Tideway Central has marked a major milestone as the first tunnel boring machine, Ursula, has been lowered underground at the Kirtling Street site.
The Ferrovial Agroman and Laing O’Rourke joint venture, delivering the central section of London’s new super sewer, has successfully lowered its first Tunnel Boring Machine (TBM) at its Kirtling Street site near Battersea Power Station in London.
Ursula, named after a British cryobiologist who discovered the use of glycerol to protect human red blood cells during freezing, will tunnel 7.6km from Kirtling St. to Chambers Wharf in Bermondsey. Millicent, named after Dame Millicent Fawcett, an English suffragist, is currently being prepared for lowering and will tunnel 5km from Kirtling St. to Carnwath Road in Fulham. The process of lowering the TBMs, which weigh in at over 800tn each, is being meticulously conducted, with each machine taking around 12 hours to reach the bottom of an almost 60m deep shaft. Once lowered, they will be placed into launch adits, which are 37m long ‘starter tunnels’ where they begin their journeys east and west beneath the Thames.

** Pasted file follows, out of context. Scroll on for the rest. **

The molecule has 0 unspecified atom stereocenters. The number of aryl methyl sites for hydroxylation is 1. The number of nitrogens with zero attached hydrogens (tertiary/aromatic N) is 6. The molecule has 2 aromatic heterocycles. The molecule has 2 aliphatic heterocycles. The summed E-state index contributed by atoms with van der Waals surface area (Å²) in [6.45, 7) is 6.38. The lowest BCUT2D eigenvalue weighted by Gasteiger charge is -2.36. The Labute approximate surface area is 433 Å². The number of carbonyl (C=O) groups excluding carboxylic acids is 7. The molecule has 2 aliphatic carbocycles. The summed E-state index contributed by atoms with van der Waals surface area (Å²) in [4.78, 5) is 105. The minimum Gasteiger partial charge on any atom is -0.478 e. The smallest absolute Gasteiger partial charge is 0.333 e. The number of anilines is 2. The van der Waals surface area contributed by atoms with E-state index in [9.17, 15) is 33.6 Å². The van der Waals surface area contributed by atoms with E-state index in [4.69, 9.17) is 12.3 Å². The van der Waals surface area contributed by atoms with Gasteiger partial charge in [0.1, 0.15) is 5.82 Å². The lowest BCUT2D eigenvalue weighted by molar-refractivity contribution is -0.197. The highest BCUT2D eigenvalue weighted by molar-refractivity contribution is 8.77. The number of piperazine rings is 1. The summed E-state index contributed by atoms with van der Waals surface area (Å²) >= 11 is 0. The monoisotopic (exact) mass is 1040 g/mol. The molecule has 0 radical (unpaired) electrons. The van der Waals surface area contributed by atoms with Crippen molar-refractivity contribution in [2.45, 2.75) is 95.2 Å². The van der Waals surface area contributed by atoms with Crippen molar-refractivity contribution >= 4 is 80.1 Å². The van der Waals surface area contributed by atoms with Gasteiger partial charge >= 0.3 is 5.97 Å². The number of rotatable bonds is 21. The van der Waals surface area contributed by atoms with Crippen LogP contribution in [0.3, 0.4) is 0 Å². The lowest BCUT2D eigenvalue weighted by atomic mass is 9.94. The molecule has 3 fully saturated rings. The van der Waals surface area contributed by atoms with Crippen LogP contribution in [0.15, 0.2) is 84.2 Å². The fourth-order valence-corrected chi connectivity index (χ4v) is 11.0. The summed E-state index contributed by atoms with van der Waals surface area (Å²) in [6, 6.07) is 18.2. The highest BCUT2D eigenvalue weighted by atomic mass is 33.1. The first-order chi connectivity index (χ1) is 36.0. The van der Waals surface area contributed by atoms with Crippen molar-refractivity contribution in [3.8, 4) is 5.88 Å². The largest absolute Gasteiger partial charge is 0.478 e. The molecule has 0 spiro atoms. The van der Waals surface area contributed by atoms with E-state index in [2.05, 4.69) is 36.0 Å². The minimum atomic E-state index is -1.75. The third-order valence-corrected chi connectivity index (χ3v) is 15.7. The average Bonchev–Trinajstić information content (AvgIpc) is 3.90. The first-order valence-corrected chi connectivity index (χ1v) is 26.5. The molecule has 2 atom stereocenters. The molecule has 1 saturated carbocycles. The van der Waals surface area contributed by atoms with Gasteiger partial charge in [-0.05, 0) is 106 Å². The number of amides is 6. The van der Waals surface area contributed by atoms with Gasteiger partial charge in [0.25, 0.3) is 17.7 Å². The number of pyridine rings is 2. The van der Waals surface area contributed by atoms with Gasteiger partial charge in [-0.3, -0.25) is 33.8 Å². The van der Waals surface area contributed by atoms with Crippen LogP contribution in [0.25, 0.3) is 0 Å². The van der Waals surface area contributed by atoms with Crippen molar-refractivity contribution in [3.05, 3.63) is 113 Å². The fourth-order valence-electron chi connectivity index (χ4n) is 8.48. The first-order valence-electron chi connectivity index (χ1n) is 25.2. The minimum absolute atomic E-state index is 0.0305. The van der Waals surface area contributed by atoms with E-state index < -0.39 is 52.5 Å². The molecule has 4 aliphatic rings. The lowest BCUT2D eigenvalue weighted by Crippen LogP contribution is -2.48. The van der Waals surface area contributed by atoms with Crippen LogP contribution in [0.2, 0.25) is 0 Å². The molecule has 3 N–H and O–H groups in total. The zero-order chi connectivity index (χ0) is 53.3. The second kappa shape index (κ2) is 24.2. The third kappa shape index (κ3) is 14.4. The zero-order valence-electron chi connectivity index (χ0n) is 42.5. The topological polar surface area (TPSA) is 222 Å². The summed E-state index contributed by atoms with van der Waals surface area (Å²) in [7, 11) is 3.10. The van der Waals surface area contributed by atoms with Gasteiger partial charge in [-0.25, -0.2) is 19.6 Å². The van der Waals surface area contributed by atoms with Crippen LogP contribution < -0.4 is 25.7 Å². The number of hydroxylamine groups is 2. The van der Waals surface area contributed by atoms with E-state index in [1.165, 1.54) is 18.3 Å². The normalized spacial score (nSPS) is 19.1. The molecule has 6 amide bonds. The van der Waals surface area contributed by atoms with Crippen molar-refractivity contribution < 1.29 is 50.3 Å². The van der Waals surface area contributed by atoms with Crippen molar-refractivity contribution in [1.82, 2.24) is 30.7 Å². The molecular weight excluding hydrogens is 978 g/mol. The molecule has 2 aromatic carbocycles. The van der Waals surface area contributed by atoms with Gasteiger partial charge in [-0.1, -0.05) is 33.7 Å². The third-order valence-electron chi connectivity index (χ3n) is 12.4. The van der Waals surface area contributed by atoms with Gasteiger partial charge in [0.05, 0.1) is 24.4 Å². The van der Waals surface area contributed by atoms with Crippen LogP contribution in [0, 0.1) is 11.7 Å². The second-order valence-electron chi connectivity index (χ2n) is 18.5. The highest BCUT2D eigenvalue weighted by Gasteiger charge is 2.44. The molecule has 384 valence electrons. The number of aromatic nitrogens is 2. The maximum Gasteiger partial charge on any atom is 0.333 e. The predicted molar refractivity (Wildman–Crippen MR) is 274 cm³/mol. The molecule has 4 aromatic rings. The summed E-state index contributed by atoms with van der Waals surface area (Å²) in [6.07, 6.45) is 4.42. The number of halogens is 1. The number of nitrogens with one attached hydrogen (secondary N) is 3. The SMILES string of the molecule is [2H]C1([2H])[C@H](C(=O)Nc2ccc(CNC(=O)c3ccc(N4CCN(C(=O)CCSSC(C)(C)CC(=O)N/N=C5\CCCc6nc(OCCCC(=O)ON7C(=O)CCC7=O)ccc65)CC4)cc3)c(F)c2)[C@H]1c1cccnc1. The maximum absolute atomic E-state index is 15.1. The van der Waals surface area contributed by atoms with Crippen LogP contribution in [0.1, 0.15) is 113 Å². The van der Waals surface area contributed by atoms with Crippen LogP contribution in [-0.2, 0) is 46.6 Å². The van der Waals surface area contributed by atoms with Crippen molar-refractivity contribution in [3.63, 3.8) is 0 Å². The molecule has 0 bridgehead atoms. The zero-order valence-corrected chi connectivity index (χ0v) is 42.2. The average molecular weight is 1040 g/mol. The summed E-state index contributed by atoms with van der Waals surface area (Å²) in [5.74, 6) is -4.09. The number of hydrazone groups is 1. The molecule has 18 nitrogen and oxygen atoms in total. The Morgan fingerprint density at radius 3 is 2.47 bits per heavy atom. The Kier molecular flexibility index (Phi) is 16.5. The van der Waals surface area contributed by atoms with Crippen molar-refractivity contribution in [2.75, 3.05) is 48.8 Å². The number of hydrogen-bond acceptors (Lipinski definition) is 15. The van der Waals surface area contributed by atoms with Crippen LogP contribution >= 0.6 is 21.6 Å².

The Thames Tideway Tunnel is the largest infrastructure project ever undertaken by the UK water industry. It is essential to tackling overflows from London’s Victorian sewers into the Thames, for at least the next 100 years. The programme will create over 4,000 sustainable jobs and another 5,000 indirectly. It will also offer hundreds of local apprenticeships and work placements, leaving a lasting legacy in the heart of London.